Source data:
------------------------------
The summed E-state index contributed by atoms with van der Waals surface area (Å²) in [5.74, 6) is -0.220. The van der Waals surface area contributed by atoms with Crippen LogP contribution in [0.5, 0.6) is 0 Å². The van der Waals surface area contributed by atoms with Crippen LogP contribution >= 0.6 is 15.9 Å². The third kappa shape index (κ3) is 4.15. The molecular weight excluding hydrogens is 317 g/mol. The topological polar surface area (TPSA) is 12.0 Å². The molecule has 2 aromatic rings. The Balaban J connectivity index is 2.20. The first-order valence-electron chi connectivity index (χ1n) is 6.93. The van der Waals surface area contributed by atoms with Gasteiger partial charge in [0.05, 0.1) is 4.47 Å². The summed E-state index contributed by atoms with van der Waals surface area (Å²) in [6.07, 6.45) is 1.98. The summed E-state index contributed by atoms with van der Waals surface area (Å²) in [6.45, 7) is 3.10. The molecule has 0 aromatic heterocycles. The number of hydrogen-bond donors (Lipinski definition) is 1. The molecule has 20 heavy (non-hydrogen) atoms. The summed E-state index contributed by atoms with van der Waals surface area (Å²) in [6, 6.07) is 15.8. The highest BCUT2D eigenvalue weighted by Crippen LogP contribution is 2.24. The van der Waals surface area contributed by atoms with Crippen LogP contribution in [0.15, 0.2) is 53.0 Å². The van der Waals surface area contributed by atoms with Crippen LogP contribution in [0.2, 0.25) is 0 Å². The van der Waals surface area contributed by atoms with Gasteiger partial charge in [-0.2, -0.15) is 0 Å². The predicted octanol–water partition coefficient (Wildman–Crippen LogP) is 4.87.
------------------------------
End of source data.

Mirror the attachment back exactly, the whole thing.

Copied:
The summed E-state index contributed by atoms with van der Waals surface area (Å²) in [5.74, 6) is -0.220. The van der Waals surface area contributed by atoms with Crippen LogP contribution in [0.5, 0.6) is 0 Å². The van der Waals surface area contributed by atoms with Crippen LogP contribution >= 0.6 is 15.9 Å². The third kappa shape index (κ3) is 4.15. The molecular weight excluding hydrogens is 317 g/mol. The topological polar surface area (TPSA) is 12.0 Å². The molecule has 2 aromatic rings. The Balaban J connectivity index is 2.20. The first-order valence-electron chi connectivity index (χ1n) is 6.93. The van der Waals surface area contributed by atoms with Gasteiger partial charge in [0.05, 0.1) is 4.47 Å². The summed E-state index contributed by atoms with van der Waals surface area (Å²) in [6.07, 6.45) is 1.98. The summed E-state index contributed by atoms with van der Waals surface area (Å²) in [6.45, 7) is 3.10. The molecule has 0 aromatic heterocycles. The number of hydrogen-bond donors (Lipinski definition) is 1. The molecule has 20 heavy (non-hydrogen) atoms. The summed E-state index contributed by atoms with van der Waals surface area (Å²) in [6, 6.07) is 15.8. The highest BCUT2D eigenvalue weighted by Crippen LogP contribution is 2.24. The van der Waals surface area contributed by atoms with Crippen LogP contribution in [0.15, 0.2) is 53.0 Å². The van der Waals surface area contributed by atoms with Crippen LogP contribution in [0.2, 0.25) is 0 Å². The van der Waals surface area contributed by atoms with Gasteiger partial charge in [-0.2, -0.15) is 0 Å². The predicted octanol–water partition coefficient (Wildman–Crippen LogP) is 4.87.